FIELD TESTING:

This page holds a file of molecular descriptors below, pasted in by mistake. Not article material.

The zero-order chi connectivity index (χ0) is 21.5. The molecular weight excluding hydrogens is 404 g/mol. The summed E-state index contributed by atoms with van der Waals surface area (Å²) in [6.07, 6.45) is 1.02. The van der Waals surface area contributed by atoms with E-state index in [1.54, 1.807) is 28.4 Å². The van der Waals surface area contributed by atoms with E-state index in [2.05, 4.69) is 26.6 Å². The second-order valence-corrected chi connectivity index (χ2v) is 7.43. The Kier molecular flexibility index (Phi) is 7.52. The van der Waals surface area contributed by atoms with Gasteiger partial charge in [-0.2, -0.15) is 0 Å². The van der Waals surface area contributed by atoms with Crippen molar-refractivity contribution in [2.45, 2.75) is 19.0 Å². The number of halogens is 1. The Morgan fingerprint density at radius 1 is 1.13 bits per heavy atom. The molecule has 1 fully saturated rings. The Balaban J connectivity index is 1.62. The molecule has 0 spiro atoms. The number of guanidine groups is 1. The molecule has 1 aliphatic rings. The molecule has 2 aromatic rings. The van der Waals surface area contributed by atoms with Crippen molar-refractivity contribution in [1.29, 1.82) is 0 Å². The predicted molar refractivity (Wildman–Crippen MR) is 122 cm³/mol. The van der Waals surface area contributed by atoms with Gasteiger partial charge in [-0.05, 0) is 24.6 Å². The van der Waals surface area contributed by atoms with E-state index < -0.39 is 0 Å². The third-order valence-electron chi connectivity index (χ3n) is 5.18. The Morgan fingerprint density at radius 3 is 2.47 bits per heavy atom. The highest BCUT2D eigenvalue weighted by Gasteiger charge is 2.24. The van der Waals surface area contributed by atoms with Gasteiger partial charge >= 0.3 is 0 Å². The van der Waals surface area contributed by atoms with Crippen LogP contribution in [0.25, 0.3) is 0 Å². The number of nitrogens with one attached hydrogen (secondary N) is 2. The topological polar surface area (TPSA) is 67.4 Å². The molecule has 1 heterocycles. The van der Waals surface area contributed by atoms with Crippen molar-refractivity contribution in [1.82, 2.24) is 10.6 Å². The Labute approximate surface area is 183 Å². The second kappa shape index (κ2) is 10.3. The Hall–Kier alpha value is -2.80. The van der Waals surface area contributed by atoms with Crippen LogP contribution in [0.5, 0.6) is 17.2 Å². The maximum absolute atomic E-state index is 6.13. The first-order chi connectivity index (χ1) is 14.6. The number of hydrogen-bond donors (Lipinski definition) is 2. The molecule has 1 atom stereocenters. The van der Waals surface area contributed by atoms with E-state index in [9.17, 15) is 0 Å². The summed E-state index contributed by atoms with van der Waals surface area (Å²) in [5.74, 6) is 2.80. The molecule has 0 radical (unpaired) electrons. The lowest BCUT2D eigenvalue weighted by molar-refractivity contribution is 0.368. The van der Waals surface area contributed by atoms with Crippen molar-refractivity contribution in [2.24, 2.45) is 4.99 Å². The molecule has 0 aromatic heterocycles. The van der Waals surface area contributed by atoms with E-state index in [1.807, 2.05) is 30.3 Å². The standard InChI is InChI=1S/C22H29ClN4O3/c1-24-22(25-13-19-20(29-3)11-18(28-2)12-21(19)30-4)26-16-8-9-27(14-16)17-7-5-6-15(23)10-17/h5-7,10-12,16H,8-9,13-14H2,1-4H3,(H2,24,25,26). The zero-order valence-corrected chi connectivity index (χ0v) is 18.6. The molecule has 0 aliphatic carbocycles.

Spartan Blades and Bill Harsey designed the knife to be able to do a lot of different things, but, first and foremost, this is a combat knife. While it can be used to clean and quarter animals, it won’t be as easy as it would with a purpose-designed skinning knife. You just want to get at the meat, cook it (if possible) and eat it, all of which the Difensa is more than capable of doing. I grabbed Post-Its, which the Difensa cleanly sliced. I feathered a seasoned hardwood stick with no problem, as well as sliced up those plastic foam packing popcorns into many little pieces. Next, I tried chopping and cutting into a hickory axe handle and found the Difensa made clean, deep cuts. Carving along the length of the handle, the Difensa’s blade grabbed and cut into the hickory, demonstrating the knife’s good blade geometry. Many readers may have read Colonel Rex Applegate’s Interview of a Finnish soldier, where the soldier stated that a knife had to have at least a 6-inch-long blade to be able to penetrate thick winter clothing. I tied out the Difensa in my penetration box, and it penetrated through three levels of cardboard, one thick piece of leather and into a tightly rolled pair of blue jeans for a penetration total of about 4.5 inches. Penetration into a body would have been significantly deeper. The textured Micarta handle provided a safe, secure grip.